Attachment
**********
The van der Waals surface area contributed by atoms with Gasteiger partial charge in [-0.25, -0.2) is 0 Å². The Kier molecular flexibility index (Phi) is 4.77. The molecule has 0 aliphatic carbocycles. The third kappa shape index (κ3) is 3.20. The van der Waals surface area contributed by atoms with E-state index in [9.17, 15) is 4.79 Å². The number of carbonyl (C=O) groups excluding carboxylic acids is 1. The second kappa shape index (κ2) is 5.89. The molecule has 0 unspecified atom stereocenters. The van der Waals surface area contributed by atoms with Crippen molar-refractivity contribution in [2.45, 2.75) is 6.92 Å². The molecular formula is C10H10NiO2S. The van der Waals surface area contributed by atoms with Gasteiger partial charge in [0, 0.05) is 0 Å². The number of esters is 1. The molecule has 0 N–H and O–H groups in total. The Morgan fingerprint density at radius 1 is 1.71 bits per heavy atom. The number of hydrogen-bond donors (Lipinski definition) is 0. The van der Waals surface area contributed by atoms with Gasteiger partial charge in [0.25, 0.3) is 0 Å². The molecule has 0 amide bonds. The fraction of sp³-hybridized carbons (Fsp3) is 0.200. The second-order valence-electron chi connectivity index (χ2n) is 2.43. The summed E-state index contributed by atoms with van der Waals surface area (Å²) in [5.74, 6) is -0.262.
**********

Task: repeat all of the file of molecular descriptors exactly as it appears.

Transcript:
The van der Waals surface area contributed by atoms with Gasteiger partial charge in [-0.25, -0.2) is 0 Å². The Kier molecular flexibility index (Phi) is 4.77. The molecule has 0 aliphatic carbocycles. The third kappa shape index (κ3) is 3.20. The van der Waals surface area contributed by atoms with E-state index in [9.17, 15) is 4.79 Å². The number of carbonyl (C=O) groups excluding carboxylic acids is 1. The second kappa shape index (κ2) is 5.89. The molecule has 0 unspecified atom stereocenters. The van der Waals surface area contributed by atoms with Crippen molar-refractivity contribution in [2.45, 2.75) is 6.92 Å². The molecular formula is C10H10NiO2S. The van der Waals surface area contributed by atoms with Gasteiger partial charge in [0, 0.05) is 0 Å². The number of esters is 1. The molecule has 0 N–H and O–H groups in total. The Morgan fingerprint density at radius 1 is 1.71 bits per heavy atom. The number of hydrogen-bond donors (Lipinski definition) is 0. The van der Waals surface area contributed by atoms with Gasteiger partial charge in [0.25, 0.3) is 0 Å². The molecule has 0 amide bonds. The fraction of sp³-hybridized carbons (Fsp3) is 0.200. The second-order valence-electron chi connectivity index (χ2n) is 2.43. The summed E-state index contributed by atoms with van der Waals surface area (Å²) in [5.74, 6) is -0.262.